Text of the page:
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Home Technology A Comparative Evaluation of Arginine Complex Combined With Flouride and Two Standard Non-Fluoridated Remineralizing Agents: An In Vitro Study

A Comparative Evaluation of Arginine Complex Combined With Flouride and Two Standard Non-Fluoridated Remineralizing Agents: An In Vitro Study

by Tunae



Dental caries represents a dynamic process, often reversible in its early stages. Fluoride has conventionally served as the cornerstone for remineralization and early caries arrest. However, excessive fluoride intake can lead to both local and systemic toxicity. Hence, there’s a pressing need to develop adjunct therapies that enhance fluoride’s efficacy while minimizing its dosage. This study aims to assess and compare the remineralization potential of a novel combination comprising arginine bicarbonate and fluoride against established technologies such as Bioactive glass (NovaMin Technology; Sensodyne Repair and Protect, GlaxoSmithKline, UK) and CPP-ACP technology (GC Tooth Mousse; Tokyo Japan).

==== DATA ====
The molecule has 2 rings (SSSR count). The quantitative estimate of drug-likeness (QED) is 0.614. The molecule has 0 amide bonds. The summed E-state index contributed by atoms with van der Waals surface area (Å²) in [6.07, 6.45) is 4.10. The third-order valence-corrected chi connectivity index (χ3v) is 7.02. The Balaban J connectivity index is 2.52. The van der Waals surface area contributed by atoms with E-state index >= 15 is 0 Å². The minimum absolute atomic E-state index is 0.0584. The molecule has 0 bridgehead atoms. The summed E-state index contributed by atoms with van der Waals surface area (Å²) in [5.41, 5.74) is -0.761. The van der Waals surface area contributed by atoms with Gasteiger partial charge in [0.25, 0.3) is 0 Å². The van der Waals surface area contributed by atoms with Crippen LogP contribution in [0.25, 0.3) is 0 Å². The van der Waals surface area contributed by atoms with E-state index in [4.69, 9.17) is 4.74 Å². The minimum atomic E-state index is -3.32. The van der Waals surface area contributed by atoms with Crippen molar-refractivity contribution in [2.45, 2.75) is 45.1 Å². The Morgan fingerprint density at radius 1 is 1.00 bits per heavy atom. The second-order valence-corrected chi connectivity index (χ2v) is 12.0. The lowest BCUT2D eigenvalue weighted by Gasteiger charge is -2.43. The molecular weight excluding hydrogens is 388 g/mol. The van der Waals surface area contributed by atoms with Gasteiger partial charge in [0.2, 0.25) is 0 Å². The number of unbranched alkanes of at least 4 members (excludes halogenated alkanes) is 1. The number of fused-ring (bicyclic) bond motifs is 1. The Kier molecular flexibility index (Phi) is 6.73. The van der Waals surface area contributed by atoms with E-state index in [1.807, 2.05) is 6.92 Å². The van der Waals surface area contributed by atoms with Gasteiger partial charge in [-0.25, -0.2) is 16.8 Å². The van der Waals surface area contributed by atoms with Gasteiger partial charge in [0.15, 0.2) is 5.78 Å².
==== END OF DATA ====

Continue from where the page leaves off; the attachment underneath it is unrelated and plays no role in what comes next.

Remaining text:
Materials and methods

The experiment utilized extracted premolars designated for orthodontic extraction. The initial evaluation employed the DIAGNOdentTM fluorescence method. Subsequently, teeth underwent demineralization and were measured for values. Following this, the teeth were subjected to seven cycles of remineralization, after which moment values were reassessed. Statistical analysis was performed on the recorded values.


Participants were divided into six groups (BR-A, AR-A, BR-B, AR-B, BR-C, AR-C). T-tests demonstrated significant reductions in moment values within each group, indicating the effectiveness of all remineralizing agents. Group C exhibited the most substantial difference (-6.900 ± 0.4), followed by Group A and Group B. ANOVA analysis revealed statistically significant differences among all three groups (p=0.016). Tables showed significant distinctions between the remineralizing values of Groups A and C and Groups B and C (p=0.02 and 0.002, respectively), with no discernible distinction between Groups A and B.